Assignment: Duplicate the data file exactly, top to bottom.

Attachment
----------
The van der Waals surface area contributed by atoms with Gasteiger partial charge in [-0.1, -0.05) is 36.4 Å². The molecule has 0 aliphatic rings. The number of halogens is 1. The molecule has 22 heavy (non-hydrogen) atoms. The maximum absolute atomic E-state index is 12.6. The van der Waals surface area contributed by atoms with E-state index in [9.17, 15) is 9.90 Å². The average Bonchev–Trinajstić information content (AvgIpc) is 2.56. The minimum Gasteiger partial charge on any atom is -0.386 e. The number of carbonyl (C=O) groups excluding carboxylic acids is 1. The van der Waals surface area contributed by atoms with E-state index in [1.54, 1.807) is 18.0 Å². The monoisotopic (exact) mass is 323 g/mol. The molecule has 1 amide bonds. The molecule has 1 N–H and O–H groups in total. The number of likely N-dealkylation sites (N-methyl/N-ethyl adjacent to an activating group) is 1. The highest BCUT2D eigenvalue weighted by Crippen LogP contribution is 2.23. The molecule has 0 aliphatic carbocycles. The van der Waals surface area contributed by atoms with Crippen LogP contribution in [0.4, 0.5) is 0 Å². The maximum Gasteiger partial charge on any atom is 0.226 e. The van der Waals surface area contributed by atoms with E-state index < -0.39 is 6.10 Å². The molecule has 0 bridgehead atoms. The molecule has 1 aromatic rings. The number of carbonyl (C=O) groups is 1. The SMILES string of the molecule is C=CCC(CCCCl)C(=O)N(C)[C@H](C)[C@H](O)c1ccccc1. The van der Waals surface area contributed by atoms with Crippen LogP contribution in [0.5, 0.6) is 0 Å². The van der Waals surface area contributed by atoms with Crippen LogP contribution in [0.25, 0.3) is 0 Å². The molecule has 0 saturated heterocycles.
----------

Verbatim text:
The van der Waals surface area contributed by atoms with Gasteiger partial charge in [-0.1, -0.05) is 36.4 Å². The molecule has 0 aliphatic rings. The number of halogens is 1. The molecule has 22 heavy (non-hydrogen) atoms. The maximum absolute atomic E-state index is 12.6. The van der Waals surface area contributed by atoms with E-state index in [9.17, 15) is 9.90 Å². The average Bonchev–Trinajstić information content (AvgIpc) is 2.56. The minimum Gasteiger partial charge on any atom is -0.386 e. The number of carbonyl (C=O) groups excluding carboxylic acids is 1. The van der Waals surface area contributed by atoms with E-state index in [1.54, 1.807) is 18.0 Å². The monoisotopic (exact) mass is 323 g/mol. The molecule has 1 amide bonds. The molecule has 1 N–H and O–H groups in total. The number of likely N-dealkylation sites (N-methyl/N-ethyl adjacent to an activating group) is 1. The highest BCUT2D eigenvalue weighted by Crippen LogP contribution is 2.23. The molecule has 0 aliphatic carbocycles. The van der Waals surface area contributed by atoms with Crippen LogP contribution in [0.4, 0.5) is 0 Å². The maximum Gasteiger partial charge on any atom is 0.226 e. The van der Waals surface area contributed by atoms with E-state index < -0.39 is 6.10 Å². The molecule has 0 bridgehead atoms. The molecule has 1 aromatic rings. The number of carbonyl (C=O) groups is 1. The SMILES string of the molecule is C=CCC(CCCCl)C(=O)N(C)[C@H](C)[C@H](O)c1ccccc1. The van der Waals surface area contributed by atoms with Crippen LogP contribution in [0.5, 0.6) is 0 Å². The van der Waals surface area contributed by atoms with Crippen LogP contribution in [0.25, 0.3) is 0 Å². The molecule has 0 saturated heterocycles.